As Josh Beckett returns to the Red Sox tonight, maybe it’s time to ask some questions: How long will he be here? And how effective will he really be?
In recent years, after all, the reality has not lived up to the hype.
Two months removed from an injury that has sidelined him for the better part of this season, Beckett will take the mound against the Seattle Mariners at Safeco Field with his future again secure. He has yet to even begin a relatively new four-year, $68 million contract extension that kicks in next season and will make him the highest-paid player on the team. And yet, there is now as much reason as ever to question exactly who Beckett is and what he can give the Red Sox, a team currently scrambling to survive and that needs him to be in peak form as quickly as possible.
Let’s examine the facts here. Since the All-Star break of 2008 – a span that now covers more than two years - Beckett (21-12, 4.41 ERA) essentially has given the Red Sox roughly the same output as Daisuke Matsuzaka (20-11, 4.17 ERA). His place in the hierarchy of major league pitchers has suffered accordingly. During that span, there are 55 major league pitchers who have won more games than Beckett, 65 who have thrown more innings, 76 who have started more games. Including Beckett, among the 66 major league pitchers who have thrown at least 320 innings during that stretch, he ranks 49th in ERA.
The point is that Beckett is no longer the ace of the Boston staff; that title indisputably belongs to Jon Lester. And if the last years are any kind of prelude, it may soon be time to wonder whether Beckett ever again will be.
The Red Sox need him badly over the balance of this season.
And Beckett suddenly has a great deal to prove.
A former first-round selection of the Florida Marlins and No. 2 overall pick of the 1999 draft with a considerable postseason resume, Beckett forever will hold a hallowed place in baseball history. At 23, as a member of the Marlins, he was the Most Valuable Player of the 2003 World Series. In 2007, a 27-year-old Beckett backboned the Red Sox to his second world title with an October for the ages. But Beckett is now 30, a birthday he celebrated this year on May 15, three days before he went out and allowed five hits and five runs in 4.2 innings of an eventual 7-6 Red Sox win over the New York Yankees.
Beckett hasn’t pitched since as the result of an injury, the latest in a succession of ailments that have at least temporarily derailed his career and prompted more questions about him than answers.
For all of the energy we often spend on baseball in Boston, the game is often simpler than we can make it out to be. Starting pitching, for example, really comes down to two things. Effectiveness and durability are attributes that can independently earn a pitcher millions of dollars annually, and a combination of the two can produce greatness. But take one or the other away and you are left with relative mediocrity, albeit in a job classification that exceptionally well-paying.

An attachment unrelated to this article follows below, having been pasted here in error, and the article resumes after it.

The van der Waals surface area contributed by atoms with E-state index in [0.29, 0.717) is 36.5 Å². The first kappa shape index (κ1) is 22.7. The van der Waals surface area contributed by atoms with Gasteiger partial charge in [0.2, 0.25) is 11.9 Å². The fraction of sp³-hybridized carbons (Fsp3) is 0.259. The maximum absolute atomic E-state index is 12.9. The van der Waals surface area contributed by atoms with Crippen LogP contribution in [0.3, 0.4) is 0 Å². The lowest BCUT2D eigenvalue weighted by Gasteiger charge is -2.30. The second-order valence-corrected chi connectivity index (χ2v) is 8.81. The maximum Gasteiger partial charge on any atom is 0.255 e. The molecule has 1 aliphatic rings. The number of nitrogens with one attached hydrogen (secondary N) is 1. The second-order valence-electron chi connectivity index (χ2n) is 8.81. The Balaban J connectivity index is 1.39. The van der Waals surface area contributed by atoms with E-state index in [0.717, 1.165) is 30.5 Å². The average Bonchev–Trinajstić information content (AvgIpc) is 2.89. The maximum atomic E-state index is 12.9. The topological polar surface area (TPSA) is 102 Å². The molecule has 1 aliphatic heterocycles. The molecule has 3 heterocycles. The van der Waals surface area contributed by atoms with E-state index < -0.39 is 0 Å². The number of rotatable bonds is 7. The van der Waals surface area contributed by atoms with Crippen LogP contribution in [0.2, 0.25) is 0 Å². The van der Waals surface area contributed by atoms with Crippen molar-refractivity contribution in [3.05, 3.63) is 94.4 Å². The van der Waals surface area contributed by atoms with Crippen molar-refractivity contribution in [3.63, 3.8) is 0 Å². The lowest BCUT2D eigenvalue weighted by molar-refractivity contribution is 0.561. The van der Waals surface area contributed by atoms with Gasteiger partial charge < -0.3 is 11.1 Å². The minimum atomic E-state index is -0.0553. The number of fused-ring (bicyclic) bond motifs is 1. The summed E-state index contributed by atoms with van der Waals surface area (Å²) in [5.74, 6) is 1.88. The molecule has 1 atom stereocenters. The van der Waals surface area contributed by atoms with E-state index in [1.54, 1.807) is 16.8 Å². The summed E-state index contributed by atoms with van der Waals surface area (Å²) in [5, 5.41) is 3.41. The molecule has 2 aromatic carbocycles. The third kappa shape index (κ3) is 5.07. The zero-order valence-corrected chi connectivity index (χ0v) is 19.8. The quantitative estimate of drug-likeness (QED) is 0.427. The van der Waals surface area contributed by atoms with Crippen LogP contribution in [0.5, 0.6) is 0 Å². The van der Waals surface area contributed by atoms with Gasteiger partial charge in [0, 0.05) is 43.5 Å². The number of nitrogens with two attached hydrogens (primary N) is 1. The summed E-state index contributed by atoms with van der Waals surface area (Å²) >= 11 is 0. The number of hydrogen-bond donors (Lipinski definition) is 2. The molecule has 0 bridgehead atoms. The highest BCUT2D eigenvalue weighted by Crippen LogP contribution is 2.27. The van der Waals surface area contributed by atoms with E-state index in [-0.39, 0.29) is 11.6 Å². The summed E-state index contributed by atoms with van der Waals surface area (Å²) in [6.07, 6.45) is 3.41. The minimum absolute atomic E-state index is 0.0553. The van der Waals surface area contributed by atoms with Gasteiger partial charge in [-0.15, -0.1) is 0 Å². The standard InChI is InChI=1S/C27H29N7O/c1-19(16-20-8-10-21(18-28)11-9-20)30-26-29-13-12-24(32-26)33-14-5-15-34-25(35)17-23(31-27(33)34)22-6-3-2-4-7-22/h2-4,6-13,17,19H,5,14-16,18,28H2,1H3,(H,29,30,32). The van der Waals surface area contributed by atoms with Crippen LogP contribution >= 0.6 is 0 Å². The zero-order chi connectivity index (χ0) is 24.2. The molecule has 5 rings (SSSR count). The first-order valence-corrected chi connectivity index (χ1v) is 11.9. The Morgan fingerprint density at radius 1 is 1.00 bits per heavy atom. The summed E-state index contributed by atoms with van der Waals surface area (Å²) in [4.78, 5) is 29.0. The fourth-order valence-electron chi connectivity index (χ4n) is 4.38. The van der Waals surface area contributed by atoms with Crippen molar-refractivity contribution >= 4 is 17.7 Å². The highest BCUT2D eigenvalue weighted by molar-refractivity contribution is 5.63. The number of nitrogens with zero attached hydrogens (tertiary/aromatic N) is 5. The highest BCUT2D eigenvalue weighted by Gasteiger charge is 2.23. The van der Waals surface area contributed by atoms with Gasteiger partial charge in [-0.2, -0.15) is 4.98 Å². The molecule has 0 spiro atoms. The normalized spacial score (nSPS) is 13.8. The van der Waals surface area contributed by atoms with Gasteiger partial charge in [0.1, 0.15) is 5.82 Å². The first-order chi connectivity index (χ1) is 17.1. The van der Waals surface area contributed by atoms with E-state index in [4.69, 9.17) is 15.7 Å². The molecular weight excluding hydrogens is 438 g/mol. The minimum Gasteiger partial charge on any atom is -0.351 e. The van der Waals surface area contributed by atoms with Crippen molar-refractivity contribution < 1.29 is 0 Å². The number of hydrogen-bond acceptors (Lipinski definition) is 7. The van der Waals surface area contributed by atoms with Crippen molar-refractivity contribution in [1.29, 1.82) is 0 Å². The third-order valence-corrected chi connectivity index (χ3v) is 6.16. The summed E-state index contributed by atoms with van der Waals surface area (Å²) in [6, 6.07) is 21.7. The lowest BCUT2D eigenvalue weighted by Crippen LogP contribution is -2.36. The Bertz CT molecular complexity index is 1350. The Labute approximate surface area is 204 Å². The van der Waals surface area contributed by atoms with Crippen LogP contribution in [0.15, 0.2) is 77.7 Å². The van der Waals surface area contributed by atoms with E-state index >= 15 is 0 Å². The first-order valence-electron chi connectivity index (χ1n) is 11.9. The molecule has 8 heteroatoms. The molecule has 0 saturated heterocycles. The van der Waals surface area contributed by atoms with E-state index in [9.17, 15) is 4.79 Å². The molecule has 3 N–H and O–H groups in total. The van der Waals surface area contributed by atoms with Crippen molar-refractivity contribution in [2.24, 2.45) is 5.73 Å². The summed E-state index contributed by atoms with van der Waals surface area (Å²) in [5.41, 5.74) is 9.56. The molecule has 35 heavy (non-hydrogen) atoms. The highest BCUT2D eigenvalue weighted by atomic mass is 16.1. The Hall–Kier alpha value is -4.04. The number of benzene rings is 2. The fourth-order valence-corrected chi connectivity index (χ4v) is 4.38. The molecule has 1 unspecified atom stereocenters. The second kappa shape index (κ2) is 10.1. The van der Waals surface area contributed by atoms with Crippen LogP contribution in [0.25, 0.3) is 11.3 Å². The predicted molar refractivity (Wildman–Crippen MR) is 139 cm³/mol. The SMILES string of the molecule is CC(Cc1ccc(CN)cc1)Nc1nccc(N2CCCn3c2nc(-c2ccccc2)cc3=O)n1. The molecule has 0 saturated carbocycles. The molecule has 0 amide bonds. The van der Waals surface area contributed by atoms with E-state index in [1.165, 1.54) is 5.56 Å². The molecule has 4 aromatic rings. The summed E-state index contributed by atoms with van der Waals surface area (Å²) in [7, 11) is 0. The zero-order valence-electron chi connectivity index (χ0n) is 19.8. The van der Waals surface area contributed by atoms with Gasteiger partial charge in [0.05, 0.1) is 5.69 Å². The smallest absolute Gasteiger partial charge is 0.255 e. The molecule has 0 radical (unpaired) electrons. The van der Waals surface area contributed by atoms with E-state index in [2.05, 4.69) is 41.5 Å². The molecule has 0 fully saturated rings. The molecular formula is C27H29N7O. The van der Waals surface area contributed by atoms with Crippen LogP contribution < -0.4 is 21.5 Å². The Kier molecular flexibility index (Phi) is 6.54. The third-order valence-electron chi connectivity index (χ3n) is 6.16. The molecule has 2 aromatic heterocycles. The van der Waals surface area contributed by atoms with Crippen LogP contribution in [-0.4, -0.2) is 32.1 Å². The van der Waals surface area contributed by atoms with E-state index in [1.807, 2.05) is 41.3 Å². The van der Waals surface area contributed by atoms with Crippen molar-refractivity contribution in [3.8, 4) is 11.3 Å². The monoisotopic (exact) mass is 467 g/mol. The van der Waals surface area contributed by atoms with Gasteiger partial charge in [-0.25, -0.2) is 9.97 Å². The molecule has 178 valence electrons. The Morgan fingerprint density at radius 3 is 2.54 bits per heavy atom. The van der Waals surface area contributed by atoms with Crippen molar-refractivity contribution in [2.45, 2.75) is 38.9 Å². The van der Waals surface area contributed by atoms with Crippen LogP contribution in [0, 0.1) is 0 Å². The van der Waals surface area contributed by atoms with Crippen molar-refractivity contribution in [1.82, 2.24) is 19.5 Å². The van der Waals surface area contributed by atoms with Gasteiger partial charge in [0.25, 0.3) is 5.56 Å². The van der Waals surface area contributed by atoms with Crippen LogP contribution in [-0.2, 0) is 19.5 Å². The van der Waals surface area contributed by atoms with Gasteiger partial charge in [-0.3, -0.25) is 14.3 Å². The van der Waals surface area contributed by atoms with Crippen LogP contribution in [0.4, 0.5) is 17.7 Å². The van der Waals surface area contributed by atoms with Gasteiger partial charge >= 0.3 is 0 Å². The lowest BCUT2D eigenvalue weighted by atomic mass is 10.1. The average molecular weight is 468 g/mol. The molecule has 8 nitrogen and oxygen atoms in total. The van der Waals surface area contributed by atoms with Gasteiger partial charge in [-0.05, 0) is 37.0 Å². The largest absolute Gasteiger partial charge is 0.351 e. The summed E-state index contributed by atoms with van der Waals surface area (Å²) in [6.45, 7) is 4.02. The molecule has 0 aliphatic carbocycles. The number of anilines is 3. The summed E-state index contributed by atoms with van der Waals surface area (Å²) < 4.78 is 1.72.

See what we’re getting at here? At some point, we can’t attribute Beckett’s problems to injury. Eventually, the injuries become part of who he is, like Rich Harden or Ben Sheets. Beckett is starting to slip into that netherworld of unfulfilled potential, though there is plenty of time for him to reverse course and reclaim the greatness for which he seemed destined.
Seriously, how many more pitfalls can there be? In 208, Beckett had an early-season back problems and later missed time with nerve irritation in his elbow. By the time the playoffs rolled around, he had an oblique strain. The Beckett of 2009 made all of his turns and pitched a career-high 212.1 innings, but he posted a 6.02 ERA over the final quarter of the season before losing to the Los Angeles Angels in Game 2 of the playoffs. Then came this year and an additional eight starts during which Beckett has gone 1-1 with a 7.29 ERA before another trip to the disabled list.
Since last Aug. 1, Beckett is 4-3 with a 6.59 ERA. Were that the only worrisome stretch of his Boston career, we could chalk it up to the law of averages. But the bottom line is that Beckett is now pitching his fifth season in Boston and has really had only one year in which he has been both effective and durable, that being the 2007 campaign during which he was a legitimate, bona fide ace and big game hunter who finished second in the Cy Young Award balloting. Every other Beckett season has been disrupted by a significant of injury or ineffectiveness, including 2009, when Beckett’s late-season fade prompted questions about his durability despite a 17-6 record and 3.86 ERA.
Remember: wins can be a dangerous way to evaluate a pitcher because, more than anything, wins are a team statistic. During his five seasons in Boston, Beckett has had the best run support on the Red Sox and the fourth-best run support in baseball among all qualifying pitchers. Matsuzaka is fifth.
So what does all of this mean? It means Beckett’s legacy in Boston is now at stake. The brilliance of 2007 never will be forgotten – nor should it be – but Beckett’s bouts with injuries and ineffectiveness have counterbalanced his achievements. The Red Sox are relying on him again now. They have invested in him going forward. Beckett has seen highs and lows during his Red Sox career, but he has failed to settle on a cruising altitude that has kept him closer to the former than the latter.
Today, consequently, he rests in the relatively disappointing middle.
Where he goes from here undoubtedly will have a lasting impression.
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